Hutchens said the Hemp Research Campus is the largest licensed grower in the state with more than half the acres licensed in the state of Kentucky.
“We have a monopoly and that’s kind of a nice thing,” Hutchens said. “Some people don’t think it is, but we have more acres because we work harder than anybody else. That’s the way it is.”
Hutchens said there are three business challenges or income screens Atalo Holdings, Inc. and GenCanna are trying to learn from including growing seeds from someone who has a certain variety so it can be licensed, grown and resold to farmers here, crushing the seed to make oils and meal for human food and the making of CBD oil.
“Cannabidiol is used for various ailments that people have and it’s a buzz word really for all the popularity of hemp,” Hutchens said. “The CBD model will be like the tobacco production model or another model that’s in-between. It’s just starting from the very beginning.”
Hutchens also spoke of hemps rich tradition in the state of Kentucky, dating back to it’s production for rope and for canvas in the military. He also spoke of the difference between hemp and marijuana, which is still a common misnomer.
“The difference between hemp and marijuana is the actual chemical constituents in the hemp plant,” Hutchens said. “Hemp has less than 0.3 percent of THC. Last year, we had some growers that were visited by some young folks thinking they were going to get some of that magic and some of them got caught. They could smoke a truckload of it and it wouldn’t get them high so the joke is on them if they try to get it.
“That’s important though because it is a felony to possess it. It’s considered a drug felony should you seek it.”
David Davis, Clark County agriculture agent, said each farmer who grows hemp much possess a memorandum of agreement from the Kentucky Department of Agriculture.
“The KDA keeps that agreement in the truck with them,” Davis said. “There’s a lot of red tape involved with it and without a MOA through the KDA, you pull a plant out of the backyard basically and it’s still industrial hemp it’s still considered a Class One narcotic, they didn’t change that definition. Under the KDA pilot program is how we’re allowed to do anything with it and the KDA has a right to come on at any time and check THC levels.”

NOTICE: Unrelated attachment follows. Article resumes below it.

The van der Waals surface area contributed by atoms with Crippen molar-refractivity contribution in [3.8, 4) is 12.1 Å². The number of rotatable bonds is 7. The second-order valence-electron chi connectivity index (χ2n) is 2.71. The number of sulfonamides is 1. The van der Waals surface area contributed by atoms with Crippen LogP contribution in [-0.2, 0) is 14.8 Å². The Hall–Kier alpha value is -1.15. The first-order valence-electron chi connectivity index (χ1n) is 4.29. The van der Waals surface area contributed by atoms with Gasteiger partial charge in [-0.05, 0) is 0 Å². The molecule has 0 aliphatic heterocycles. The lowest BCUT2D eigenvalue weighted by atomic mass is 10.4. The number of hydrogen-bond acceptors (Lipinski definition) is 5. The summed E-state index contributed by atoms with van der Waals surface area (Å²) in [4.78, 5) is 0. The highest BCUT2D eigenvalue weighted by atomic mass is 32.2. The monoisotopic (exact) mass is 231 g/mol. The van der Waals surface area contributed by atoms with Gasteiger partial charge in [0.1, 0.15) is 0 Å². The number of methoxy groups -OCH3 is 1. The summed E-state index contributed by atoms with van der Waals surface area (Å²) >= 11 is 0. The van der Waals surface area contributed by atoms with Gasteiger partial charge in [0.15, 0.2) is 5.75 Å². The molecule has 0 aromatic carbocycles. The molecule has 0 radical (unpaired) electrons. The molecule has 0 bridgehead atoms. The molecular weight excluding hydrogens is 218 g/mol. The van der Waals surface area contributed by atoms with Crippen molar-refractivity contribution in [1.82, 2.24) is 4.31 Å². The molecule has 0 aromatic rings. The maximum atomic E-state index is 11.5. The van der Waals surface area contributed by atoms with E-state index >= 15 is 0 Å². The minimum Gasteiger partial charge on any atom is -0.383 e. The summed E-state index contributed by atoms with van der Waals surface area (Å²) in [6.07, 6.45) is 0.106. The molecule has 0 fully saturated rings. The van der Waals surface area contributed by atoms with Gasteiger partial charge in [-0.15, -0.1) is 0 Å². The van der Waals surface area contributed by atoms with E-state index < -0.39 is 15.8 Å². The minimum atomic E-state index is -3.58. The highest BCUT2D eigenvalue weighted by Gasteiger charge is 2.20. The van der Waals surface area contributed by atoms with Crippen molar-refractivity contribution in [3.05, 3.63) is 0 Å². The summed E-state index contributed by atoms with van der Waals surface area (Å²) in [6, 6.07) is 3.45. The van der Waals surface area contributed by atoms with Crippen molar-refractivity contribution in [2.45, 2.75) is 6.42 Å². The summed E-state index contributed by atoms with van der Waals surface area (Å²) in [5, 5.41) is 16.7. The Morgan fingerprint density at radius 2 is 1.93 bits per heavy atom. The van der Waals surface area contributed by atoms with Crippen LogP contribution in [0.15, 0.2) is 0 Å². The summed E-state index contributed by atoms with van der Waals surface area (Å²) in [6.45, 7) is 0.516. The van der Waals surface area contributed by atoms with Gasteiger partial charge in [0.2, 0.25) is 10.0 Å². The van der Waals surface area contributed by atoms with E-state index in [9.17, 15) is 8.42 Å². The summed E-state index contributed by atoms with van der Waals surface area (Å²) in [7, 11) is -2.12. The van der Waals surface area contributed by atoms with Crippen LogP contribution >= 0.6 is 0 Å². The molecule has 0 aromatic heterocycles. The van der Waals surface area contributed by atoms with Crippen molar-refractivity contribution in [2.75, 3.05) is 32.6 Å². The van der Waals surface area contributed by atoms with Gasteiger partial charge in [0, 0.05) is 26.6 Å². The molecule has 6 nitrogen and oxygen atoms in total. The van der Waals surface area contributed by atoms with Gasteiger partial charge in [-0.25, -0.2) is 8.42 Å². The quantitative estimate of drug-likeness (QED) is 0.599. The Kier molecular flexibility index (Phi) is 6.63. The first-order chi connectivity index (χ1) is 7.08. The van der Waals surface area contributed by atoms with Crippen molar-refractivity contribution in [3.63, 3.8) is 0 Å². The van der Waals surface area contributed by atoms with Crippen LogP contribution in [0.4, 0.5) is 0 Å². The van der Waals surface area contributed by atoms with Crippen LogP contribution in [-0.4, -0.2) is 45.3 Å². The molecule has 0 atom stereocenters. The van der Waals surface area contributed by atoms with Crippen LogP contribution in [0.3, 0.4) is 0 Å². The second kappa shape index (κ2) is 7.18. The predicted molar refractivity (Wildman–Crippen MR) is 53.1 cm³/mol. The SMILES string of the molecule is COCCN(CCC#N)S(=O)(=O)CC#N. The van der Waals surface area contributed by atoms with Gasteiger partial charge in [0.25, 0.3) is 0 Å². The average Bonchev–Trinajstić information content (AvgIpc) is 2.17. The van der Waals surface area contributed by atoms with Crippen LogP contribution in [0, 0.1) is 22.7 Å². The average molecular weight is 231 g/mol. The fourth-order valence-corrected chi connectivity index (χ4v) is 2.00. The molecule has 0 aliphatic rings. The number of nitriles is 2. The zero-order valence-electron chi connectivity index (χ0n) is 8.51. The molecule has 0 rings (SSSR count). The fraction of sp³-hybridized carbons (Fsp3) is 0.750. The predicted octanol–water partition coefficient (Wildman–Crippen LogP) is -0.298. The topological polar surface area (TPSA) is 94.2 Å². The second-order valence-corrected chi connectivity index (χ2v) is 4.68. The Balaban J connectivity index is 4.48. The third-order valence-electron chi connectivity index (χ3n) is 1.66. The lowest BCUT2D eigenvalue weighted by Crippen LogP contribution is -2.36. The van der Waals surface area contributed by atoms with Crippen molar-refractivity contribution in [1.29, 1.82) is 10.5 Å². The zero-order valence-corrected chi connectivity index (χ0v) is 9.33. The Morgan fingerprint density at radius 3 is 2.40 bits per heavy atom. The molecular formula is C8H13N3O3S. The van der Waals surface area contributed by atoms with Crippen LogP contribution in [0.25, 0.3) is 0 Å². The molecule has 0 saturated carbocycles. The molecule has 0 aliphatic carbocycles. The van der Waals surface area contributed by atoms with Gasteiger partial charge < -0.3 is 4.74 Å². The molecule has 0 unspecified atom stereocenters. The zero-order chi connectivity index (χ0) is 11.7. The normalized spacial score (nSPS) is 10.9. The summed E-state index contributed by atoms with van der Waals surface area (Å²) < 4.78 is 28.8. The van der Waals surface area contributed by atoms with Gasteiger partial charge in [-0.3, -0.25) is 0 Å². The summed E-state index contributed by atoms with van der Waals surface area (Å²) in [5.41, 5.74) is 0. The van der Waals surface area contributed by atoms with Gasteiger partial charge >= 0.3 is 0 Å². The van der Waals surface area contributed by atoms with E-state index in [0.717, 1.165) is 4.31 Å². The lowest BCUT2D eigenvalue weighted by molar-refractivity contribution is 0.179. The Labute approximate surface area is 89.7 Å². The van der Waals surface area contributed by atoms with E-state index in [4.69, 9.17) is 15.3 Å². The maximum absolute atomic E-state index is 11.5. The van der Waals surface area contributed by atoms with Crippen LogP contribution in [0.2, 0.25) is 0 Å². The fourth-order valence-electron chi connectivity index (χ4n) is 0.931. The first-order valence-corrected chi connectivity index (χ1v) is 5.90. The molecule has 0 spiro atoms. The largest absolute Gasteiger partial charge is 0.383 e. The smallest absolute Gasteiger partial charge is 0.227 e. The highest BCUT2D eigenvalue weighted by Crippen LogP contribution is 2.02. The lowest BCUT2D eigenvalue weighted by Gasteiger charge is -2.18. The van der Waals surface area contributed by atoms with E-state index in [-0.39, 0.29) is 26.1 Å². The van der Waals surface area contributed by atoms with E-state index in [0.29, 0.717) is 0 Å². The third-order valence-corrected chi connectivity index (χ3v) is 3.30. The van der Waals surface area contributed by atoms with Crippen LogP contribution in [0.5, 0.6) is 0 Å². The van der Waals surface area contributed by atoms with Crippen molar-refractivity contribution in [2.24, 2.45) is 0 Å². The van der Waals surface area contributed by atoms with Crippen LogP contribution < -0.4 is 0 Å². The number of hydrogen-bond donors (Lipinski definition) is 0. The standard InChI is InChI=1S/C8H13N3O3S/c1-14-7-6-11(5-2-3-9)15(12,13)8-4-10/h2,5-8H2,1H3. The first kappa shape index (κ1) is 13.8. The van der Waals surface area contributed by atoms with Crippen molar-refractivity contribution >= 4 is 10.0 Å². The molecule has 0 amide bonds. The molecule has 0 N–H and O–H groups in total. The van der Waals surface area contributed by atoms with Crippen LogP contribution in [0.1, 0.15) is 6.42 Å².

Hutchens said hemp seed is high in omega 3 and omega 6’s, nutritious oils that facilitate healthy nerves and are also found in fish oil.
“And it doesn’t taste as bad as fish oil,” Hutchens said. “It tastes good, it’s good for you and it has a high protein content, about 34 percent.”
Hutchens said his goal is to have hemp oil products in every school lunch in the country and make it affordable where all school lunch programs can use it.
“Right now we have 14 different varieties to work with including several from Canada,” Hutchens said. “We’ve worked agreements with people that I pay a royalty of 10 percent to grow it here and make it work or figure out how to make it work.”
Hutchens said while the Drug Enforcement Administration has not been helpful to the production of hemp products, there’s enough interest now that he doesn’t think “they could ever put the Genie back in the bottle.”
Many people in the state believe in order to make hemp a success, the plant needs to be taken off the federal list of controlled substances. The Industrial Hemp Farming Act of 2015, which is still in the Senate waiting further action by a committee, would help.
The farm bill which passed in 2014 for hemp experimentation will expire in two years. It will be up to congress to renegotiate a new farm bill, although Hutchens said Kentucky Congressman Thomas Massie has stressed hemp does not have a timetable.
“We’re going on that,” Hutchens added “There will probably be a court case down the line to determine the future. Right now, the DEA’s position and the farm bill are in direct opposition of each other.”
Contact Steve Foley at email@example.com or follow him on Twitter @SteveFoley8.